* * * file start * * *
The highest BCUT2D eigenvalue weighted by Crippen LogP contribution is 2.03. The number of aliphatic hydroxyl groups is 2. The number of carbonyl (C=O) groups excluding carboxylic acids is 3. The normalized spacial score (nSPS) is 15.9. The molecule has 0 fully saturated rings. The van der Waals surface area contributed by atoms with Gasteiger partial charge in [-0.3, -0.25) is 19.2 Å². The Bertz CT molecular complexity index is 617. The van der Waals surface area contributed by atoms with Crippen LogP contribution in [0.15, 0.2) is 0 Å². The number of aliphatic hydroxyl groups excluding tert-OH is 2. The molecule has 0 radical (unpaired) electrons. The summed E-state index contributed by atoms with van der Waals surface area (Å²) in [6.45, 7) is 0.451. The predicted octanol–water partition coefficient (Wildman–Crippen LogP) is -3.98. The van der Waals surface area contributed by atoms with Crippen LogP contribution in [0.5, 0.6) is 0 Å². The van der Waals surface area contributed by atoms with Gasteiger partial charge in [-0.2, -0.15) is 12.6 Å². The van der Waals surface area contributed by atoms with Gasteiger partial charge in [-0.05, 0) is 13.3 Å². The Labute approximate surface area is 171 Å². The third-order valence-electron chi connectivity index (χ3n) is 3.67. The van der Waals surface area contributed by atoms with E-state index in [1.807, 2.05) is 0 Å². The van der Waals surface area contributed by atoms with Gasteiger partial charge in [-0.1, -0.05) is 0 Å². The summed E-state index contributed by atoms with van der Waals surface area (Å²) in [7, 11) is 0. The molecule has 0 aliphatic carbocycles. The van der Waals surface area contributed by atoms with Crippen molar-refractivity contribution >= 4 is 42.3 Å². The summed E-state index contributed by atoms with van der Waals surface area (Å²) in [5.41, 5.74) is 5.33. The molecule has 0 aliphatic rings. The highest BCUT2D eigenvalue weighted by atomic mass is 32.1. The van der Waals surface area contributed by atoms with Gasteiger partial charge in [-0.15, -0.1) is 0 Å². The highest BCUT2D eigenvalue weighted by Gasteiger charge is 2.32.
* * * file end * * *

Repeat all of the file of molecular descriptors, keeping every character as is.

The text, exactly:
The highest BCUT2D eigenvalue weighted by Crippen LogP contribution is 2.03. The number of aliphatic hydroxyl groups is 2. The number of carbonyl (C=O) groups excluding carboxylic acids is 3. The normalized spacial score (nSPS) is 15.9. The molecule has 0 fully saturated rings. The van der Waals surface area contributed by atoms with Gasteiger partial charge in [-0.3, -0.25) is 19.2 Å². The Bertz CT molecular complexity index is 617. The van der Waals surface area contributed by atoms with Crippen LogP contribution in [0.15, 0.2) is 0 Å². The number of aliphatic hydroxyl groups excluding tert-OH is 2. The molecule has 0 radical (unpaired) electrons. The summed E-state index contributed by atoms with van der Waals surface area (Å²) in [6.45, 7) is 0.451. The predicted octanol–water partition coefficient (Wildman–Crippen LogP) is -3.98. The van der Waals surface area contributed by atoms with Crippen LogP contribution in [0.5, 0.6) is 0 Å². The van der Waals surface area contributed by atoms with Gasteiger partial charge in [-0.2, -0.15) is 12.6 Å². The van der Waals surface area contributed by atoms with Gasteiger partial charge in [-0.05, 0) is 13.3 Å². The Labute approximate surface area is 171 Å². The third-order valence-electron chi connectivity index (χ3n) is 3.67. The van der Waals surface area contributed by atoms with E-state index in [1.807, 2.05) is 0 Å². The van der Waals surface area contributed by atoms with Gasteiger partial charge in [-0.1, -0.05) is 0 Å². The summed E-state index contributed by atoms with van der Waals surface area (Å²) in [7, 11) is 0. The molecule has 0 aliphatic carbocycles. The van der Waals surface area contributed by atoms with Crippen molar-refractivity contribution >= 4 is 42.3 Å². The summed E-state index contributed by atoms with van der Waals surface area (Å²) in [5.41, 5.74) is 5.33. The molecule has 0 aliphatic rings. The highest BCUT2D eigenvalue weighted by atomic mass is 32.1. The van der Waals surface area contributed by atoms with Gasteiger partial charge in [-0.15, -0.1) is 0 Å². The highest BCUT2D eigenvalue weighted by Gasteiger charge is 2.32.